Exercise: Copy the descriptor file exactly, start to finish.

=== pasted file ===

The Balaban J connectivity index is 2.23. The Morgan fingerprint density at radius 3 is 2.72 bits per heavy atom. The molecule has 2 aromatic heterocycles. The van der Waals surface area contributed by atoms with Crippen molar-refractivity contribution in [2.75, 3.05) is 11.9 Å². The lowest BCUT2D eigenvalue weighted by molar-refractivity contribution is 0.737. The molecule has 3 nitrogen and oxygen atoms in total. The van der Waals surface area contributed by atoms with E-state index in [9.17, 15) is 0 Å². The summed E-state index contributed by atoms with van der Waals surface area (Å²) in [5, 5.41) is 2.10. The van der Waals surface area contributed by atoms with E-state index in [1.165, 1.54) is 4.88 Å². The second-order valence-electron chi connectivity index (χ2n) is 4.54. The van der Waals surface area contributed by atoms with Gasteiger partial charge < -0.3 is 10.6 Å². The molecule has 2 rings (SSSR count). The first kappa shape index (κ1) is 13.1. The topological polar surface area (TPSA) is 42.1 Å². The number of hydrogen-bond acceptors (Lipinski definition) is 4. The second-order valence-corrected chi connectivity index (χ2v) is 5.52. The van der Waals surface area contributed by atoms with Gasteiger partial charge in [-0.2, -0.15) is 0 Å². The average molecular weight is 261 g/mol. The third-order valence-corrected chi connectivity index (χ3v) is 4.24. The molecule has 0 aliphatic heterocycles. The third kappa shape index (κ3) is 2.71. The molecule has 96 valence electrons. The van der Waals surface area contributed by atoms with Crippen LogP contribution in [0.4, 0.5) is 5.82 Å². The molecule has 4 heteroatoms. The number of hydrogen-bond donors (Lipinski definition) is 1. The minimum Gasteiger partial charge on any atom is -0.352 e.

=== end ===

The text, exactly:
The Balaban J connectivity index is 2.23. The Morgan fingerprint density at radius 3 is 2.72 bits per heavy atom. The molecule has 2 aromatic heterocycles. The van der Waals surface area contributed by atoms with Crippen molar-refractivity contribution in [2.75, 3.05) is 11.9 Å². The lowest BCUT2D eigenvalue weighted by molar-refractivity contribution is 0.737. The molecule has 3 nitrogen and oxygen atoms in total. The van der Waals surface area contributed by atoms with E-state index in [9.17, 15) is 0 Å². The summed E-state index contributed by atoms with van der Waals surface area (Å²) in [5, 5.41) is 2.10. The van der Waals surface area contributed by atoms with E-state index in [1.165, 1.54) is 4.88 Å². The second-order valence-electron chi connectivity index (χ2n) is 4.54. The van der Waals surface area contributed by atoms with Gasteiger partial charge < -0.3 is 10.6 Å². The molecule has 2 rings (SSSR count). The first kappa shape index (κ1) is 13.1. The topological polar surface area (TPSA) is 42.1 Å². The number of hydrogen-bond acceptors (Lipinski definition) is 4. The second-order valence-corrected chi connectivity index (χ2v) is 5.52. The van der Waals surface area contributed by atoms with Gasteiger partial charge in [-0.2, -0.15) is 0 Å². The average molecular weight is 261 g/mol. The third-order valence-corrected chi connectivity index (χ3v) is 4.24. The molecule has 0 aliphatic heterocycles. The third kappa shape index (κ3) is 2.71. The molecule has 96 valence electrons. The van der Waals surface area contributed by atoms with Crippen LogP contribution in [0.4, 0.5) is 5.82 Å². The molecule has 4 heteroatoms. The number of hydrogen-bond donors (Lipinski definition) is 1. The minimum Gasteiger partial charge on any atom is -0.352 e.